Summer 2018 Kilauea Eruption
Our sympathy goes out to those who were impacted by this eruption. We are grateful to everyone who worked so hard during the summer of 2018: Civil Defense, Red Cross, National Guard, FEMA, Hawaii Volcanoes National Park, and especially the USGS. For more details on the eruption, visit the web site of the Hawaiian Volcano Observatory. Below is a brief overview.
Periodically, lava erupts along Kilauea’s East Rift Zone, and heads downhill towards select areas of Puna. In the past few decades, molten lava has moved relatively slowly through Kapoho, Royal Gardens, and Kalapana. This was the pattern everyone was used to.
Volcanic Activity in Early 2018
In the spring of 2018, Kilauea was inflating, indicating that magma was accumulating beneath the volcano. At the summit, Halemaumau lava lake was active, but downrift at Puʻu Oʻo, no lava was visible, despite inflation directly below the vent.
The Magma Conduit Widens in May 2018
Many people guessed that there might be a breakout of lava from Puu Oo. But instead, a large earthquake (M 6.9) occurred on 4 May 2018, and the underground conduit between Puu Oo and areas downrift suddenly widened by about 8 feet. This wider conduit allowed magma that had been accumulating under Puu Oo to flow downhill, towards Leilani Estates. The underground magma soon encountered older pods of cooler, stored magma that had been left over from older eruptions (likely including 1955 and 1960.) The new magma pushed out the old magma, which was viscous and therefore moved slowly. Scientists from the Hawaiian Volcano Observatory worked 24/7 to track the eruption; colleagues from the other volcano observatories flew in to lend a hand; Civil Defense ordered residents to evacuate as needed.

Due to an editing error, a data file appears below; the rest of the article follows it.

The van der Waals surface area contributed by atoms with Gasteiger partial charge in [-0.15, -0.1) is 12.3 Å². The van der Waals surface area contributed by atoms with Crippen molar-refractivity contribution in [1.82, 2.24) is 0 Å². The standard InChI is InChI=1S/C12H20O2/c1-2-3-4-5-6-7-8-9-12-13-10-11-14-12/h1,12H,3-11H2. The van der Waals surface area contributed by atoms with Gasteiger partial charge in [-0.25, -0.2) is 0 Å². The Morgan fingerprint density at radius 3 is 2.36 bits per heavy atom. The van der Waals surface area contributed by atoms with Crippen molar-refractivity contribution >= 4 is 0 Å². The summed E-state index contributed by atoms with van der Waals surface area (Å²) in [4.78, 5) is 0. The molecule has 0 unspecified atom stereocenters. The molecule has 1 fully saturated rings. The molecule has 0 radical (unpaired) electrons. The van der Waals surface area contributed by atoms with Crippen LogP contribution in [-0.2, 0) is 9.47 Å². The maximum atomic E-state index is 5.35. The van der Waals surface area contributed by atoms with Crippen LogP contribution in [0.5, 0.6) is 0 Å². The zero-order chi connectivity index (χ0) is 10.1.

Lava Begins to Flow Faster
After the initial pods of older, viscous stored magma had been ejected, the fresh magma was able to erupt. This lava was very fluid and moved quickly, and there was an enormous volume of material, since it included magma stored beneath both Puu Oo and Halemaumau. The eruption centered on Fissure 8, which produced spectacular fountaining, with tephra landing on nearby homes and infrastructure. Lava eventually made its way through Leilani Estates and Kapoho, all the way to the ocean, taking out hundreds of homes that were located downhill.
The Summit Caldera Collapses
Meanwhile, at the summit of Kilauea, magma was draining from beneath Halemaumau and flowing towards Leilani Estates and Kapoho, through the newly widened conduit deep inside the rift zone. After the magma left the summit, the ground above was no longer supported, and the section of the caldera above Halemaumau Crater began to collapse, at the rate of a meter per day. In areas adjacent to the caldera, cracks appeared along roads and trails, and the National Park wisely closed access to everyone except emergency personnel and scientists. UH Hilo Geology staff and students assisted in documenting the cracks for the Park.
UH Hilo Lends a Hand
One problem with the collapse of Kilauea summit was that the Hawaiian Volcano Observatory building, located on the edge of the caldera, developed dangerous cracks, and staff had to evacuate. Fortunately, at the University of Hawaii at Hilo, spring semester had just ended; both the Geology building, and a large laboratory in the building that houses CSAV, were empty for the entire summer, and available for HVO to occupy as their temporary quarters. This arrangement allowed HVO staff to continue operations without interruption, and also led to enhanced collaboration between the Observatory and UH Hilo, via the CSAV Cooperative Research Agreement with the USGS-HVO.
The Eruption Ends, 4 August 2018
Lava flows in Puna stopped in early August (except for minor activity), and the summit collapse came to a finish as well.
Next, the important work of rebuilding infrastructure could begin, but not immediately—for example, thick lava flows in Puna were still too hot to bulldoze over, for creating new roads. In Hawaii Volcanoes National Park, damage had to be carefully assessed, of buildings, roads, and trails, before work could proceed, for safety.